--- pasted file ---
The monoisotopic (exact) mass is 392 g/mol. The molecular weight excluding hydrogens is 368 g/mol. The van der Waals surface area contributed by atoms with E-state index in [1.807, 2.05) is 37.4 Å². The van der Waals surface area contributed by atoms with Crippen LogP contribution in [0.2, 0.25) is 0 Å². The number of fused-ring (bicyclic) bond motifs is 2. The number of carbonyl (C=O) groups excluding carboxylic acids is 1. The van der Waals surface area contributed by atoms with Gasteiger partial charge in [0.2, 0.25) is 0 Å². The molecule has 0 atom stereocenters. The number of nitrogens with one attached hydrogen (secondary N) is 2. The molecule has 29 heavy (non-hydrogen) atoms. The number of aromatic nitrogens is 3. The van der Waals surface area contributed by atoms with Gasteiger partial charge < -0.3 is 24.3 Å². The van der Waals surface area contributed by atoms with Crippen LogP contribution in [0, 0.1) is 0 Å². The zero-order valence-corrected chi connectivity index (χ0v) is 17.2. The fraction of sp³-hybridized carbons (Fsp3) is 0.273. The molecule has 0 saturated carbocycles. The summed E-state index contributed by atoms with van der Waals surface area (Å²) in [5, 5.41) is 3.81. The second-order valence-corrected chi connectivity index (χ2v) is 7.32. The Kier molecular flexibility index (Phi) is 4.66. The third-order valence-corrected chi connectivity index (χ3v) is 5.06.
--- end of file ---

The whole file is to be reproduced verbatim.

The monoisotopic (exact) mass is 392 g/mol. The molecular weight excluding hydrogens is 368 g/mol. The van der Waals surface area contributed by atoms with E-state index in [1.807, 2.05) is 37.4 Å². The van der Waals surface area contributed by atoms with Crippen LogP contribution in [0.2, 0.25) is 0 Å². The number of fused-ring (bicyclic) bond motifs is 2. The number of carbonyl (C=O) groups excluding carboxylic acids is 1. The van der Waals surface area contributed by atoms with Gasteiger partial charge in [0.2, 0.25) is 0 Å². The molecule has 0 atom stereocenters. The number of nitrogens with one attached hydrogen (secondary N) is 2. The molecule has 29 heavy (non-hydrogen) atoms. The number of aromatic nitrogens is 3. The van der Waals surface area contributed by atoms with Gasteiger partial charge < -0.3 is 24.3 Å². The van der Waals surface area contributed by atoms with Crippen LogP contribution in [0, 0.1) is 0 Å². The zero-order valence-corrected chi connectivity index (χ0v) is 17.2. The fraction of sp³-hybridized carbons (Fsp3) is 0.273. The molecule has 0 saturated carbocycles. The summed E-state index contributed by atoms with van der Waals surface area (Å²) in [5, 5.41) is 3.81. The second-order valence-corrected chi connectivity index (χ2v) is 7.32. The Kier molecular flexibility index (Phi) is 4.66. The third-order valence-corrected chi connectivity index (χ3v) is 5.06.